Electrical and Computer Engineering

Prof. Yu US NSF Grant

Prof. Yu (co-PI)
TUES: Type1: Collaborative: An Integrative Hands-on Approach to Security Education for Undergraduate Students, NSF, $120K
PI: Sanchita Mal-Sarkar, In collaboration with CWRU


Abstract - Security of electronic systems, which are pervasively used in many spheres of our life, including mobile consumer electronics such as cell phone and tablet, to electronics used in national infrastructures and defense systems, have emerged as a serious concern. With increasing connectivity and ease of access (e.g. through wireless connections) to these systems, the security vulnerability is increasing at an alarming pace.

For example, in April 2001, VISA lost 20 million dollars due to security breach by hacker organizations. In 2002, systems of Daewoo Securities were hacked and $21.7 million stock was illegally sold. On Jun. 2005, CardSystems Solutions Inc, a third-party processor of payment-card data, was breached and 40 million cards have been exposed. According to a Wall Street Journal Article, one in every 14 downloads from the Internet contains malicious code. According to US News, cyber security is one of America's fastest growing professions of the decade. Today, servers and networks are under attack throughout the world. In 2008, reportedly over 500,000 websites were compromised and malicious intrusions were up by 40%. The global electronic piracy market is now estimated to be over $1B/day. US military recently identified more than million counterfeit electronic components including fake chips with embedded Trojan circuits. These diverse security issues are affecting our privacy, economic security, public safety, as well as national security.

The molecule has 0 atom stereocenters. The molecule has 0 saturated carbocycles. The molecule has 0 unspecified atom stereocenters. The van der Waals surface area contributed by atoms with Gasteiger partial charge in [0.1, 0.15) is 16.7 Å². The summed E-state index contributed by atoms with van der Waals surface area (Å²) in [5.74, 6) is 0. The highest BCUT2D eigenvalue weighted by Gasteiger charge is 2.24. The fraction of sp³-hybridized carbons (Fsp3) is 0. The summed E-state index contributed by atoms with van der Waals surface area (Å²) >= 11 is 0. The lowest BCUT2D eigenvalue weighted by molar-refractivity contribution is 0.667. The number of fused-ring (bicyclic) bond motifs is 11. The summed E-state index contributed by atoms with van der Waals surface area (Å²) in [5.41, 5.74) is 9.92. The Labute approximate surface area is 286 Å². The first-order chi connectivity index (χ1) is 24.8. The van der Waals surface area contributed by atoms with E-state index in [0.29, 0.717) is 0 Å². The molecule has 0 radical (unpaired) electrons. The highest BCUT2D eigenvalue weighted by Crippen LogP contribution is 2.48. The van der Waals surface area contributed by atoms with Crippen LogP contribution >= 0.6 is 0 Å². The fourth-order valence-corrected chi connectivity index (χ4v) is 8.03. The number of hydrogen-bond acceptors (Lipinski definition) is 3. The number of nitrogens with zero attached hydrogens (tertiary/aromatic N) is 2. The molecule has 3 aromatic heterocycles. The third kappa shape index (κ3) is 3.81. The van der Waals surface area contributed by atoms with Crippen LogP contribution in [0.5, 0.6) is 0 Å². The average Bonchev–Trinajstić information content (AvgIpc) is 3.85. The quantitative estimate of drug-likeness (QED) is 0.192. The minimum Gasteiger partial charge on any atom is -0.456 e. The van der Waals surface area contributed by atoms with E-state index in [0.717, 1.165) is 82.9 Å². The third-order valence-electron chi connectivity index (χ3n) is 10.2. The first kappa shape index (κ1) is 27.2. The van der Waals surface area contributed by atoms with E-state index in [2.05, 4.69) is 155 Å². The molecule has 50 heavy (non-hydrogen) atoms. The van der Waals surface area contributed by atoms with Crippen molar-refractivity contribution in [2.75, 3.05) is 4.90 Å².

The objective of this two-year project is to develop a course for undergraduate (UG) students of all levels on hands-on learning of computer security, which integrates all aspects of security of computer systems - namely, network and information security, software security, and hardware security. The course will follow a distinctive hands-on teaching approach using a well-designed set of experiments as learning tool. Students will be able to "hack" a system at different levels and analyze existing countermeasures. The course will be generic enough to be suitable for students from all engineering streams.
NSF Award Abstract - Collaborator at CWRU

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